(Host) A founder of the Greenpeace environmental group told Vermont lawmakers today that nuclear energy should remain a part of Vermont’s energy mix.
Canadian Patrick Moore said nuclear power is undergoing a renaissance because of concerns about global warming.
But some lawmakers were skeptical. VPR’s John Dillon has more.
(Dillon) In 1970, Patrick Moore helped start Greenpeace in a Vancouver church basement. The organization campaigned against nuclear weapons testing, and he says he believed that all uses of nuclear energy were bad.
(Moore) “It’s unfortunate in retrospect that back then we made no distinction between nuclear weapons and nuclear energy.”
(Dillon) Moore left the organization in 1986, after serving seven years as head of Greenpeace International. His views on nuclear energy have shifted completely. He now says the world should embrace atomic power. He favors the development of renewables such as hydro, wind and solar. But he says for big, base-load power plants, the only real choice is hydro, fossil fuel such as coal or oil – or nuclear.
Most big hydro sites have been developed, he says, and fossil fuels add to global warming.
(Moore) “One of the great policy dysfunctions that we have at the present time is that many leaders are concerned about climate change and against nuclear energy. The fact is that nuclear energy is a logical solution on the climate change side.”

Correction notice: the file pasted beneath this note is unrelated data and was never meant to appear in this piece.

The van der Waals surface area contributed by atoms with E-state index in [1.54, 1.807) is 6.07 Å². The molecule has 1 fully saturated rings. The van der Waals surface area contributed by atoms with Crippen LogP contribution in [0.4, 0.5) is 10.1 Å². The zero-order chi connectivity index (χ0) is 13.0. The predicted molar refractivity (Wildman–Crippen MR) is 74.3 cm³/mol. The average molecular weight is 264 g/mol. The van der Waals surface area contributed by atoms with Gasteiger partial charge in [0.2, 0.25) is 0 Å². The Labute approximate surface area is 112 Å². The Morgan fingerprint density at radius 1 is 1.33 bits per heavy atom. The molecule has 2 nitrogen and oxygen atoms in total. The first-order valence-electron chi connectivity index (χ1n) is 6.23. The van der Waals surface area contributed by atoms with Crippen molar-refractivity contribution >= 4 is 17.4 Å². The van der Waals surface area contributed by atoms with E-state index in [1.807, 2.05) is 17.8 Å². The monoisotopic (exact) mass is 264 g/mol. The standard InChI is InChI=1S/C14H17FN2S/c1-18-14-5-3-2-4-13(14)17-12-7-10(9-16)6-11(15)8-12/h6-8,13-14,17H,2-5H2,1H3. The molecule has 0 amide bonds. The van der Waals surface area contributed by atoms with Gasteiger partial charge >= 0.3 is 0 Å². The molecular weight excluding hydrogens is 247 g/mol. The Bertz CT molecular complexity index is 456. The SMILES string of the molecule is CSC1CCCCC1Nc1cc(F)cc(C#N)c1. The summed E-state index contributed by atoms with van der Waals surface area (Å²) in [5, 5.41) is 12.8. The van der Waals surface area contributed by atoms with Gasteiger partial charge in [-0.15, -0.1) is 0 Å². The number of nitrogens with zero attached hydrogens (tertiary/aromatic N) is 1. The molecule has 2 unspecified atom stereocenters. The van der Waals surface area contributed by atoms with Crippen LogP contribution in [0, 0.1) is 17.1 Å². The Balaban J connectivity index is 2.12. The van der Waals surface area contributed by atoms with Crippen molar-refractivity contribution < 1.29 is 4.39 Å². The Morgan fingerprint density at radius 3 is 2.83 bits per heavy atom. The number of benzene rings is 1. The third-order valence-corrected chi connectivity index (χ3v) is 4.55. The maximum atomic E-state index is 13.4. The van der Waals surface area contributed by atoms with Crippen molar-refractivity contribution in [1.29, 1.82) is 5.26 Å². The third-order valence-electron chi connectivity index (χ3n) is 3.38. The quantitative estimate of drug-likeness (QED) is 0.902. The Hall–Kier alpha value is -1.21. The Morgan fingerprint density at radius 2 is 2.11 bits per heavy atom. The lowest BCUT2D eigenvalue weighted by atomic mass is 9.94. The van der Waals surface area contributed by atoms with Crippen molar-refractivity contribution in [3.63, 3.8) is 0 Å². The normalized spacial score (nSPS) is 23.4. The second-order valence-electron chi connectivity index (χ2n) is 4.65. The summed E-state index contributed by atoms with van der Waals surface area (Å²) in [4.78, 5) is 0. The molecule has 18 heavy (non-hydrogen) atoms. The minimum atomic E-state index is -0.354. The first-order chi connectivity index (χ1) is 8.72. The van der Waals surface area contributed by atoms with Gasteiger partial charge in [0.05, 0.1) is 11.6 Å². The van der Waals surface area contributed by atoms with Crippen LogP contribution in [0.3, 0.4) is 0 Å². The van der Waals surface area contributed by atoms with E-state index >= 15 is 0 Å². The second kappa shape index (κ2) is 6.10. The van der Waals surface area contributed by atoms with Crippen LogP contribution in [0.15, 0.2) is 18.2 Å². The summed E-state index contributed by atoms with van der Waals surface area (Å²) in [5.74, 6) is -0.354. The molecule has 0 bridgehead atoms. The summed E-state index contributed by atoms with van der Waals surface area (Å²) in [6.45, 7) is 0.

(Dillon) Moore is now a consultant for a local group that favors extending the license of the Vermont Yankee nuclear plant. The owners of Vermont Yankee hope to capitalize on concern about global warming with an ad campaign titled Green not Greenhouse.’
Moore told lawmakers that Vermont’s greenhouse gas footprint is small, but only because two-thirds of its electric power comes from Hydro Quebec and Vermont Yankee.
(Moore) “You have the privilege and the honor of being the lowest per capita CO2 emitters in this whole country. And the only way that will remain the same is if you retain the renewable hydro and the non-CO2 emitting nuclear energy in the mix.”
(Dillon) But there were many skeptics at the Statehouse. Environmental groups said the nuclear industry has not solved the problem of high-level radioactive waste, which they said is a toxic legacy that must be managed for many generations.
Moore tried to turn that argument around. He called nuclear waste, quote “a national treasure” that contains 95% of its original energy.
He said it can be reprocessed safely to make more fuel.
East Montpelier Democrat Tony Klein wasn’t convinced. He says he’s concerned about waste now stored near the Connecticut River at Vermont Yankee.
(Klein) “We haven’t collected money to manage this waste more than 30 years out. So we don’t know what it’s going to cost, we don’t know where it’s going to be put. We now know that we can expect that it’s going to be on site for the next 100 years. That’s scary.”
(Dillon) Environmentalists also pointed out that nuclear fuel re-processing sites have leaked and damaged the environment in the U.S. and in Europe.
For Vermont Public Radio, I’m John Dillon in Montpelier.